Leaders of the unions representing SIUC graduate assistants (Graduate Assistants United) and tenured and tenure-track faculty (the SIUC Faculty Association) called today for SIUC to commit to remote learning, teaching, and working this fall semester, with exceptions only for those courses and other university functions that absolutely must take place on campus.
With the COVID-19 pandemic continuing to worsen across the United States, Illinois, southern Illinois, and Jackson County, union leaders believe the time has come to put safety first. Only those courses that absolutely must be offered on-campus should be offered on-campus, they believe. And students should be encouraged to remain off-campus if they have a safe place where they can effectively continue their studies off-campus.
“If we encourage students to congregate in Carbondale, we will not only endanger their health and safety, but that of SIUC instructors and staff, and others in the Carbondale area,” said Dave Johnson, president of the SIUC Faculty Association.
The unions are negotiating with the university in an effort to reduce risks in the classroom, and report that both sides are negotiating in good faith, and that progress has been made. The university is taking steps to reduce risk on campus. But these measures can’t address the issue of transmission outside of classrooms and dorms. Most students don’t live in dorms, and the average student spends no more than fifteen hours a week in the classroom.
“Masks and social distancing on campus are essential,” Johnson noted, “but the university can do very little to reduce the risk of transmission of COVID-19 outside of on-campus housing and classrooms. We are already seeing far too many cases among the college-age population in Jackson County. We’ve seen all over the country that increased cases lead to hospitalization and deaths. We have to listen to what the scientists are telling us, rather than just hoping for the best.”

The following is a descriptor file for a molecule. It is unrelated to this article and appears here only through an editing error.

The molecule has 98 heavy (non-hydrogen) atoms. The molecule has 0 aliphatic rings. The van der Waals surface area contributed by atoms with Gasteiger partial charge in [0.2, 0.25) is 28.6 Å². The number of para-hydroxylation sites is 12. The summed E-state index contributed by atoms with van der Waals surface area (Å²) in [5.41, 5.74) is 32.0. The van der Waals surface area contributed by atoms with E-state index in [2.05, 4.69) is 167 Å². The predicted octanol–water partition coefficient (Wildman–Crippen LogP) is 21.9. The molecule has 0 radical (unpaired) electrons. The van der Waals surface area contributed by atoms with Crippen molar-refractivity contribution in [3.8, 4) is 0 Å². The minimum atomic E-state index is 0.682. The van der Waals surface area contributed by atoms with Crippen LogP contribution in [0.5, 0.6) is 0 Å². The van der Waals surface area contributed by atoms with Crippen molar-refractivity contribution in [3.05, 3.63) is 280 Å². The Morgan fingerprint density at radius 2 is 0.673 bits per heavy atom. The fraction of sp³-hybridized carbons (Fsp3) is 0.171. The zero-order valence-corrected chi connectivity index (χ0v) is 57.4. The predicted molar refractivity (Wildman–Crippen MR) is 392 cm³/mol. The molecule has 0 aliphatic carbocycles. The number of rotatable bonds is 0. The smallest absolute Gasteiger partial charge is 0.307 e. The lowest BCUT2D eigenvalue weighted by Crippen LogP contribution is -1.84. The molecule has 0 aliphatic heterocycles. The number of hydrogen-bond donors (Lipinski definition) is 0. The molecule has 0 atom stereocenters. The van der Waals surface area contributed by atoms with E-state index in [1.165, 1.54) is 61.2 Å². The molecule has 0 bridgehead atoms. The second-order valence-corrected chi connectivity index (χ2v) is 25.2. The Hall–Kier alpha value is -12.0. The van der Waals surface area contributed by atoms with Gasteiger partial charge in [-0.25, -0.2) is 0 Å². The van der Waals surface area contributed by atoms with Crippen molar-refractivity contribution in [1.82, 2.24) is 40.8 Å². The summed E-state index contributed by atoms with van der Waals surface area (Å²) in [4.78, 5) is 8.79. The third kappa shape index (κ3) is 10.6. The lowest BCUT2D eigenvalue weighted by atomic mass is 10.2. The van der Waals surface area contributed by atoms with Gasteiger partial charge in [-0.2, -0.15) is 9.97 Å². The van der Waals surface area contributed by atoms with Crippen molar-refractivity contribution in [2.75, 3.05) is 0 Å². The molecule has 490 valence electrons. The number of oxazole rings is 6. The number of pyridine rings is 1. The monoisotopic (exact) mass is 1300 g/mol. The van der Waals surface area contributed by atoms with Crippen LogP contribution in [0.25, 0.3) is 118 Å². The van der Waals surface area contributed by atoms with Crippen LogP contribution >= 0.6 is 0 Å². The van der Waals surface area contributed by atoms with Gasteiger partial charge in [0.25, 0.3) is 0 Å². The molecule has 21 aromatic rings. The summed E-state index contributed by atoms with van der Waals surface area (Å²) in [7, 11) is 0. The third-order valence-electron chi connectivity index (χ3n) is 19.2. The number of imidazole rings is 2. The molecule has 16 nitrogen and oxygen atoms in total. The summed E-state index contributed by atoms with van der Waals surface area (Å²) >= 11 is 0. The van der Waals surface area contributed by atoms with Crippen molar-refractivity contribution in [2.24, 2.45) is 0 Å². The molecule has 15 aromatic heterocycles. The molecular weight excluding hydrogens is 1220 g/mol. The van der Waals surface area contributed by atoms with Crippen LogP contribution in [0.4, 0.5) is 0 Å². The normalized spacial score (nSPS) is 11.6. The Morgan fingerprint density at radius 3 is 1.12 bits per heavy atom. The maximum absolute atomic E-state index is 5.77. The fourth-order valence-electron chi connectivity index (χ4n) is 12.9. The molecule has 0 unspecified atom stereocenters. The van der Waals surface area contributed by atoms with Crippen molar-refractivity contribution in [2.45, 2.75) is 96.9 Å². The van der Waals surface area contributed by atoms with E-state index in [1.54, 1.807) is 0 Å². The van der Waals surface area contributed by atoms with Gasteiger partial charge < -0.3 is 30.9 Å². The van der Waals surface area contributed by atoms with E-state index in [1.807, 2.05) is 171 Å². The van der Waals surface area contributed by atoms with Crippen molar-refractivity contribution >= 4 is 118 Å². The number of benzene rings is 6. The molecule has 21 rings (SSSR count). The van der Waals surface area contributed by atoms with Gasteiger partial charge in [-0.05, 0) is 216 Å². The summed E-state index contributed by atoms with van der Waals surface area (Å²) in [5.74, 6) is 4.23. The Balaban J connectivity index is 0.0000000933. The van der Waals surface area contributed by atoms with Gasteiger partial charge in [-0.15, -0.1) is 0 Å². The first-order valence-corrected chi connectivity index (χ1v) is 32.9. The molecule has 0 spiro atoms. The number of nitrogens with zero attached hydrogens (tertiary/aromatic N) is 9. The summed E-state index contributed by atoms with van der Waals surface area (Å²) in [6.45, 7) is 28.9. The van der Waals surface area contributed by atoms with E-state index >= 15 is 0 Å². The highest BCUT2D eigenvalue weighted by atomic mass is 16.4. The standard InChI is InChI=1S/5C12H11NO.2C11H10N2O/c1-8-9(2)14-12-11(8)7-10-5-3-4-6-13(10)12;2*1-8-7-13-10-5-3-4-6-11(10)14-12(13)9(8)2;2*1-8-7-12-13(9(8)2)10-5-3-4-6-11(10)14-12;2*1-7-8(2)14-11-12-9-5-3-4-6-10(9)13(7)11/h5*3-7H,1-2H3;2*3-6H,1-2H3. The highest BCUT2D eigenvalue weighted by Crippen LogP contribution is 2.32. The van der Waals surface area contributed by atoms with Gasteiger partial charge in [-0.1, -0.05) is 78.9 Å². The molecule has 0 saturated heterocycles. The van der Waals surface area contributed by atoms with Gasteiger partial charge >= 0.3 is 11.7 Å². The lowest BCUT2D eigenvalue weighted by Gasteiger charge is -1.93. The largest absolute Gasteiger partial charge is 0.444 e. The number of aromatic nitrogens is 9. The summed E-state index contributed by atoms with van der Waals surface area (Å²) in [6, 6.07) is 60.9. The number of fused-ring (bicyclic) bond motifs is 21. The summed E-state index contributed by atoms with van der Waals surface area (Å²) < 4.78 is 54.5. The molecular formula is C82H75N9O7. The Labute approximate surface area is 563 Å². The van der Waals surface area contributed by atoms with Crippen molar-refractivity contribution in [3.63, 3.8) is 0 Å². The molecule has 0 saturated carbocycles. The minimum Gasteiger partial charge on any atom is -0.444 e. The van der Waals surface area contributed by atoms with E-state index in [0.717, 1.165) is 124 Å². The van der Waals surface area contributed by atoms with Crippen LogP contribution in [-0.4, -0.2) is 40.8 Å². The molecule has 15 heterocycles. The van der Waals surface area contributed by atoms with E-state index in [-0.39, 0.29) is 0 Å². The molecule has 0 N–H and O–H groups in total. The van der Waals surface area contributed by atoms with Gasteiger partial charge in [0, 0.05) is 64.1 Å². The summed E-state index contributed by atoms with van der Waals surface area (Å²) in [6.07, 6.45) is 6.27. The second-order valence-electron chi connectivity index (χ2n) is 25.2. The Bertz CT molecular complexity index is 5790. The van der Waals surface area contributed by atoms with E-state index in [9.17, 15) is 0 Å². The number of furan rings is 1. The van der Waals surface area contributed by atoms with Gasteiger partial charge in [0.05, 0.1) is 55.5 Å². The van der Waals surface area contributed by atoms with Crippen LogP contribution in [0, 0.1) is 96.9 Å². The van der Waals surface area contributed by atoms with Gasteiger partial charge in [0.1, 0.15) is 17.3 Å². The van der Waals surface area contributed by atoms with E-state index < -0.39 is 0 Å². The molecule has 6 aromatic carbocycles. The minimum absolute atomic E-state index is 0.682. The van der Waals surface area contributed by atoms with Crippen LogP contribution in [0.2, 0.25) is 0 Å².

If students need to come to Carbondale for classes that can only be offered in person, or if Carbondale is a safer and more practical place for them to pursue their studies, they should be welcomed back to the safest conditions the university can provide, the groups believe. But many students may be in a safer and more productive learning environment if they remain outside of Carbondale.
Leaders of both unions also worry that the on-campus experience would not meet students’ expectations, due to the constraints posed by the pandemic. Even under the current reopening plan, most courses would be partially or completely online, and campus services and activities would be limited. This compromised on-campus experience could hurt SIUC’s reputation in the long run, they point out.
“Students and families should make the decisions that are right for them,” Johnson noted. “The on-campus experience simply isn’t going resemble what it’s been like in years past, and we shouldn’t be asking students to return to campus just to fill dorms and pay fees.”
Another issue of concern for the groups is transparency about COVID-19 cases on campus. While the university quickly reported COVID-19 cases this spring, there has been no clear public reporting about the cases that have occurred on campus since then. This makes it impossible for students, families, and others to make informed decisions about safety on campus.
SIUC faculty and graduate assistants believe that the best way for SIUC to ensure a safe and productive teaching and learning environment this fall is to take the following steps:
1. Offer all courses remotely unless they can only be offered face to face and are required for students to advance in their programs and graduate.
2. Encourage students to return to Carbondale only if they are registered for courses that must be offered face to face or can only safely and effectively continue their studies by returning.
3. Focus planning and resources on ensuring the safety of students and staff who do need to study and work on campus.
4. Work urgently to address the digital divide by providing all off-campus students with reliable access to the internet.
5. Repurpose fees to address the digital divide and refund other on-campus fees for students who remain off-campus.
6. Work with unions to advocate for state and federal funding to make universities whole for economic losses suffered due to the COVID-19 crisis.
7. Work with unions to get the state and federal government to provide extended unemployment benefits for any workers who are laid off or cannot work safely on campus.
“We all want to return to the classroom as soon as we can do so safely,” said Anna Wilcoxen, president of Graduate Assistants United. “But it’s just not safe yet, physically or psychologically, and an unsafe learning environment does not lead to a quality education. If we act now to switch to remote learning, we can provide students with a high-quality educational experience while protecting our communities against the deadly threat of COVID-19.”